Best wishes on Varalakshmi Vrat, the festival honouring Srimati Varalakshmi the Goddess of Fortune and consort and shakti (potency) of Lord Vishnu. Lord Shiva himself is said to have recommended the observance of Varalakshmi Vrat to his wife, Parvati. Commemorating Parvarti’s devotion and love for her consort, married women fast and worship Goddess Lakshmi, offering flowers and sweets and praying for Her blessings upon their family members.  Saints teach us that the best boon we can pray for is the blessing of love for the Lord. This divine love will fill our hearts with a deep inner happiness that goes far beyond any material benediction and brings the greatest benefit to our loved ones.

 

In the Bhagavat Purana we find this beautiful prayer to Lakshmidevi

 

viṣṇu-patni mahā-māye

mahāpuruṣa-lakṣaṇe

prīyethā me mahā-bhāge

loka-mātar namo ‘stu te

 

O wife of Lord Vishnu, O internal energy of Lord Vishnu, you are as good as Lord Vishnu Himself, for you have all of His qualities and opulences. O goddess of fortune, please be kind to me. O mother of the entire world, I offer my respectful obeisances unto you.

 

 

 Image by BG Sharma

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Happy Onam

By:Madya Lila.

Happy Onam! The joyful festival of Onam originates in Kerala. It celebrates the auspicious appearance of the Vamana avatar of Lord Vishnu and the homecoming of Mahabali and it also marks the Malayalam new year. Onam is enthusiastically celebrated with worship ceremonies, beautiful flower arrangements, boat races, traditional dance performances, martial arts, music and elaborate vegetarian feasts.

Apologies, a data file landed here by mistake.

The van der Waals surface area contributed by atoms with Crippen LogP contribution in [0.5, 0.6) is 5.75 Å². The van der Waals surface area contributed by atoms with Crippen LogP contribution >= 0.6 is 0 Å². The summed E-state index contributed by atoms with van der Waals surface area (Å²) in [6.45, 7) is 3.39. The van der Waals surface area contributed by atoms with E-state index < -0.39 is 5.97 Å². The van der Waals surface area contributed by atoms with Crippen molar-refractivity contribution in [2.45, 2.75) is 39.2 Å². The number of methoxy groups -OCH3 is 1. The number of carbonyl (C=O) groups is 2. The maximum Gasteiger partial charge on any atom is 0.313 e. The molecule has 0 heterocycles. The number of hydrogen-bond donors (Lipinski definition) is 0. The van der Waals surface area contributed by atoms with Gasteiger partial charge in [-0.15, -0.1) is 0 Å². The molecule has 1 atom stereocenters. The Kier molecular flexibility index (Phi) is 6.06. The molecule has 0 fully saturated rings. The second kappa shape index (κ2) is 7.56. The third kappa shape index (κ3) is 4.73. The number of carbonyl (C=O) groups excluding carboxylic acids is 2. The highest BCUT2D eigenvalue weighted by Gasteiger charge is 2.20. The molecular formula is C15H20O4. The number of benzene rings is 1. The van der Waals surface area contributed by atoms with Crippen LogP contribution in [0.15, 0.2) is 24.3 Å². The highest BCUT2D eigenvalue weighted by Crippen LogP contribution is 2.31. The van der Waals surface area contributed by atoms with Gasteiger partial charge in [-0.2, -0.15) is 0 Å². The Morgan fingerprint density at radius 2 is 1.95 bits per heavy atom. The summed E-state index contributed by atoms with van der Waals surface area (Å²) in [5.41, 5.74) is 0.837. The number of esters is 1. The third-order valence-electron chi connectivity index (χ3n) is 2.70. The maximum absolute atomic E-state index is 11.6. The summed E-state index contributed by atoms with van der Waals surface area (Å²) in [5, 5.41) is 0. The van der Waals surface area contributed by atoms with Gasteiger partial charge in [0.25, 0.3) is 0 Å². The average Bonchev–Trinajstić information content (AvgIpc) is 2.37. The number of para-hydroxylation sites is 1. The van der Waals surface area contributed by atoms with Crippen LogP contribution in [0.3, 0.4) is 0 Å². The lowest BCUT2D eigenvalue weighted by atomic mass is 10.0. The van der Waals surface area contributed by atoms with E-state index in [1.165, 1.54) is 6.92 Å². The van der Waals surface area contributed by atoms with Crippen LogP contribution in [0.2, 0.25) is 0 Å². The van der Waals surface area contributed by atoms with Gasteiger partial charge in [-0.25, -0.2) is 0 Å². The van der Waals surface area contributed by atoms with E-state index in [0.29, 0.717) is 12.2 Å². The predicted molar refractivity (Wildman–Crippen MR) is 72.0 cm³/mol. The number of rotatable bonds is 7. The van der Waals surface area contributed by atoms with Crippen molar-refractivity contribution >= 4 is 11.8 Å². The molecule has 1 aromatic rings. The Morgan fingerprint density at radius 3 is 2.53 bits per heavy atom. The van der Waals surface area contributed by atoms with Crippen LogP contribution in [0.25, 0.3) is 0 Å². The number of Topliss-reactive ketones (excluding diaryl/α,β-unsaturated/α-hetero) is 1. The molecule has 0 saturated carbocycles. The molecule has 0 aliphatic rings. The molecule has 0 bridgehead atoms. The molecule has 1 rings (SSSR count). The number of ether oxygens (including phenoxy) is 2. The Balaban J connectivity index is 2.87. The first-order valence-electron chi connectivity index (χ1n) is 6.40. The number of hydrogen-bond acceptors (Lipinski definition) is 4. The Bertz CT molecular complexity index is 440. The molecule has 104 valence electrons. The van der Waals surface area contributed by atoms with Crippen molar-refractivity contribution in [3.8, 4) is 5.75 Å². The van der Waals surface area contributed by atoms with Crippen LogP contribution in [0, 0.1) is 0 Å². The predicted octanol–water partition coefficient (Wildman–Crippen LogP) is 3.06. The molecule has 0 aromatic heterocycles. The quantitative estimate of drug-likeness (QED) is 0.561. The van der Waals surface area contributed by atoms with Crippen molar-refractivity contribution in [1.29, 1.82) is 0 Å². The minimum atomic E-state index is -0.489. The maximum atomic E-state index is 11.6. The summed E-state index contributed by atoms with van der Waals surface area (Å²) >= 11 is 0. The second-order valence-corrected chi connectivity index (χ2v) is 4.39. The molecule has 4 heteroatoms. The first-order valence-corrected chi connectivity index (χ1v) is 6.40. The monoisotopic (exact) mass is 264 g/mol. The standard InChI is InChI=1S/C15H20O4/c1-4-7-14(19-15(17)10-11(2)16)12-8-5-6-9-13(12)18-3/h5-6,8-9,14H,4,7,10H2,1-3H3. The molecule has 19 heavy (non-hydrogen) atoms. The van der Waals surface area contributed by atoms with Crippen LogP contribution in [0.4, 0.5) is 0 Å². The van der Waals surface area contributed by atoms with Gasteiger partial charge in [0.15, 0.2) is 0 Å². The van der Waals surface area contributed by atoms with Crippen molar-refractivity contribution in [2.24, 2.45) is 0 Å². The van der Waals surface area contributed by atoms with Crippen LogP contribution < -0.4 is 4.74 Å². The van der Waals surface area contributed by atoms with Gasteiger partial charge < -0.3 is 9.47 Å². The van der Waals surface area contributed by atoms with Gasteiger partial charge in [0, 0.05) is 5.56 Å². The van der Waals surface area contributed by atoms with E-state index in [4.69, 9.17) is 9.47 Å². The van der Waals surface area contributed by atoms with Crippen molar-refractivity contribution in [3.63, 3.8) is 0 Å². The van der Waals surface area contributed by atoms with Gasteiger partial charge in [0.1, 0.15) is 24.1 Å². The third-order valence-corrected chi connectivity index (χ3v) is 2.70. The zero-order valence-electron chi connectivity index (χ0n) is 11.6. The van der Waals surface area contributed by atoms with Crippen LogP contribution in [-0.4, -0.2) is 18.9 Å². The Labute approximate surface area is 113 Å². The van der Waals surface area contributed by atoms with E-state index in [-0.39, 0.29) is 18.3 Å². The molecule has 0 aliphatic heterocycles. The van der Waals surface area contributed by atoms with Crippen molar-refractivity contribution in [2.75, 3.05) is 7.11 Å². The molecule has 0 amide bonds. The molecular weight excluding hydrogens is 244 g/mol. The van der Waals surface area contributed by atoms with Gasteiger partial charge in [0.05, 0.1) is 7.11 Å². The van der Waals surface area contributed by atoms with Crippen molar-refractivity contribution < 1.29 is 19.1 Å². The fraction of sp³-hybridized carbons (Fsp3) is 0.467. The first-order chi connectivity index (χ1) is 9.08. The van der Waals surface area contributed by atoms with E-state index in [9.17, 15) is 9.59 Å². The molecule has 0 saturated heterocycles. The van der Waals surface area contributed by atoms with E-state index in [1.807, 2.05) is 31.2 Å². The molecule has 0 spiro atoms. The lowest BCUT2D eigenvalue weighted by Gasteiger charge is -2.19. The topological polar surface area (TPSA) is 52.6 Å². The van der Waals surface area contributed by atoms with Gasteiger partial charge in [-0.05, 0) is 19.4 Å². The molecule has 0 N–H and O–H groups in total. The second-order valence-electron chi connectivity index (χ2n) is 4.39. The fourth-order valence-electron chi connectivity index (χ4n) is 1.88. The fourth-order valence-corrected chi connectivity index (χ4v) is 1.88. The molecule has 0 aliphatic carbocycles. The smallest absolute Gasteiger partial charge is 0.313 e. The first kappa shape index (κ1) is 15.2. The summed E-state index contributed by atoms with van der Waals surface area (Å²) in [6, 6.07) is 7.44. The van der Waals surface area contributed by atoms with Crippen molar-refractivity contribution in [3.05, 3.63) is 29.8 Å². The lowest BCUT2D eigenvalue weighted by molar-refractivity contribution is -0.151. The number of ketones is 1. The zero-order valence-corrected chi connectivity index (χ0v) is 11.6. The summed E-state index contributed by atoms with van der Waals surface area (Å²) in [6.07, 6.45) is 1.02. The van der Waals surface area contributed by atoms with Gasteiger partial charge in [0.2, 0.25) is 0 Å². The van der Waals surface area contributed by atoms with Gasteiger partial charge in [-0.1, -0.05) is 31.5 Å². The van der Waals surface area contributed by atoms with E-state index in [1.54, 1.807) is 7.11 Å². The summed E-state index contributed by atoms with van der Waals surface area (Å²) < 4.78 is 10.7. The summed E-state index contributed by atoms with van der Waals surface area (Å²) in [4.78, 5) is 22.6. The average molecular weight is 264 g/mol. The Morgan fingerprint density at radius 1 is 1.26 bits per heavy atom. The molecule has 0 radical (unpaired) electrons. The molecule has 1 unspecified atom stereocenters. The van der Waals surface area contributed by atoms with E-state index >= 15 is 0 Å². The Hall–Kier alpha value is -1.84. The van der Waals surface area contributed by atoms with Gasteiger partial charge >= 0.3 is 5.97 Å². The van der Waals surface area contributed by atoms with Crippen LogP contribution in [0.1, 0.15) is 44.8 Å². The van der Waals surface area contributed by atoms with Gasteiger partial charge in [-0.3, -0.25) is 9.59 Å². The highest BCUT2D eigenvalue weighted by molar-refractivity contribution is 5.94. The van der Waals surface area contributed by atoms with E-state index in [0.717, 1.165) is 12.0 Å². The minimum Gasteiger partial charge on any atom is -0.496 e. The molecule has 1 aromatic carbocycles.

According to the Bhagavat Purana, Mahabali was the grandson of the saintly devotee Prahlad Maharaj. Mahabali was a mighty warrior who conquered the devas (demigods)  and ruled the three worlds. The devas sought help from Lord Vishnu who descended in the form of a gloriously effulgent dwarf brahmin boy, Vamana.

 

At an opportune time, Vamana approached Mahabali asking for alms. Mahabali promised to give Vamana anything He wished for – land, gold, jewels – but Vamana said that greed destroys a person and He would only take three paces of land from him.

 

After Mahabali had made the promise to give Him the three paces of land, Vamana expanded in size revealing His cosmic form. With His first step He covered all the lower planets up to the earth, and with His second step He reached all the way to the top of the universe. His toenail pierced the universal coverings and the water of the Causal Ocean surged in, washed the Lord’s lotus feet, and descended into our universe as the celestial Ganges. Mahabali then placed his head at the feet of the Lord and offered himself as the place for Vamana’s third step.

 

For this act, Mahabali has become renowned throughout the ages as the devotee who exemplifies full surrender to the Lord. Vamana was extremely pleased with Mahabali and gave him the celestial planet, Sutala, to live on. Vamana also resides there with him. Onam celebrates this glorious event and is also the time that Mahabali returns to visit Kerala.

 

The twelfth-century poet and devotee Jayadeva Goswami writes:

 

chalayasi vikramane balim adbhuta-vamana 

pada-nakha-nira-janita-jana-pavana 

keshava dhrita-vamana-rupa jaya jagadisha hare

 

“O Keshava! O Lord of the universe! O Lord Hari, who have assumed the form of a dwarf-brahmana! All glories to You! O wonderful dwarf, by Your massive steps You deceive King Bali, and by the Ganges water that has emanated from the nails of Your lotus feet, You deliver all living beings within this world.”